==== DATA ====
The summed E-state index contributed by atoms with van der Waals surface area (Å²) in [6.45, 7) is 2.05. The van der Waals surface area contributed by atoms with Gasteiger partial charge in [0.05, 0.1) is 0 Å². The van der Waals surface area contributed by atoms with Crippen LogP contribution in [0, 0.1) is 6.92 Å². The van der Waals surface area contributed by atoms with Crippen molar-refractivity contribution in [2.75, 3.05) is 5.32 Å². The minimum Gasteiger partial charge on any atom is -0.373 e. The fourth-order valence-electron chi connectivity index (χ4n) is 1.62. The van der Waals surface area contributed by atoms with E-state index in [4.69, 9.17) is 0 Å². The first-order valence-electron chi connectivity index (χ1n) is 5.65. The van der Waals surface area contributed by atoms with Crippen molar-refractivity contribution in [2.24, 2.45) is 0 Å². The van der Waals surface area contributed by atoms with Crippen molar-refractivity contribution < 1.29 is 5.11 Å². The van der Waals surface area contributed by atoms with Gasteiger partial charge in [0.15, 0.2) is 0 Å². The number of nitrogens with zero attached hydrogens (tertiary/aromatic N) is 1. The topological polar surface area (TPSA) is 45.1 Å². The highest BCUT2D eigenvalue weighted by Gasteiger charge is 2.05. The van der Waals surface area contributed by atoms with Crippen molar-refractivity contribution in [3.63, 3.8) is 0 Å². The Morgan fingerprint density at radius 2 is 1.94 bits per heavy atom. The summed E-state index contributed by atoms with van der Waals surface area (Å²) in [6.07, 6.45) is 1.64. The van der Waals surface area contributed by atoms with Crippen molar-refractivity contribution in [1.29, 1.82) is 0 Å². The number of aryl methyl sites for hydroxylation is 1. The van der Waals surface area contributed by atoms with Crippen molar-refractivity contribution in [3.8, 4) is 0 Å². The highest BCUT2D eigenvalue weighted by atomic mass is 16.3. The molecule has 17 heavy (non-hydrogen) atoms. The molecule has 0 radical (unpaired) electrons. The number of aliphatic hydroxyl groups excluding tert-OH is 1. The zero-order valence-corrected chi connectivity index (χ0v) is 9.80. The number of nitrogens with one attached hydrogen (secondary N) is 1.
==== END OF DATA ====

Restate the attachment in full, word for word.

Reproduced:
The summed E-state index contributed by atoms with van der Waals surface area (Å²) in [6.45, 7) is 2.05. The van der Waals surface area contributed by atoms with Gasteiger partial charge in [0.05, 0.1) is 0 Å². The van der Waals surface area contributed by atoms with Crippen LogP contribution in [0, 0.1) is 6.92 Å². The van der Waals surface area contributed by atoms with Crippen molar-refractivity contribution in [2.75, 3.05) is 5.32 Å². The minimum Gasteiger partial charge on any atom is -0.373 e. The fourth-order valence-electron chi connectivity index (χ4n) is 1.62. The van der Waals surface area contributed by atoms with E-state index in [4.69, 9.17) is 0 Å². The first-order valence-electron chi connectivity index (χ1n) is 5.65. The van der Waals surface area contributed by atoms with Crippen molar-refractivity contribution in [2.24, 2.45) is 0 Å². The van der Waals surface area contributed by atoms with Crippen molar-refractivity contribution < 1.29 is 5.11 Å². The van der Waals surface area contributed by atoms with Gasteiger partial charge in [0.15, 0.2) is 0 Å². The number of nitrogens with zero attached hydrogens (tertiary/aromatic N) is 1. The topological polar surface area (TPSA) is 45.1 Å². The highest BCUT2D eigenvalue weighted by Gasteiger charge is 2.05. The van der Waals surface area contributed by atoms with Crippen molar-refractivity contribution in [3.63, 3.8) is 0 Å². The Morgan fingerprint density at radius 2 is 1.94 bits per heavy atom. The summed E-state index contributed by atoms with van der Waals surface area (Å²) in [6.07, 6.45) is 1.64. The van der Waals surface area contributed by atoms with Crippen molar-refractivity contribution in [1.29, 1.82) is 0 Å². The number of aryl methyl sites for hydroxylation is 1. The van der Waals surface area contributed by atoms with Crippen molar-refractivity contribution in [3.8, 4) is 0 Å². The highest BCUT2D eigenvalue weighted by atomic mass is 16.3. The molecule has 17 heavy (non-hydrogen) atoms. The molecule has 0 radical (unpaired) electrons. The number of aliphatic hydroxyl groups excluding tert-OH is 1. The zero-order valence-corrected chi connectivity index (χ0v) is 9.80. The number of nitrogens with one attached hydrogen (secondary N) is 1.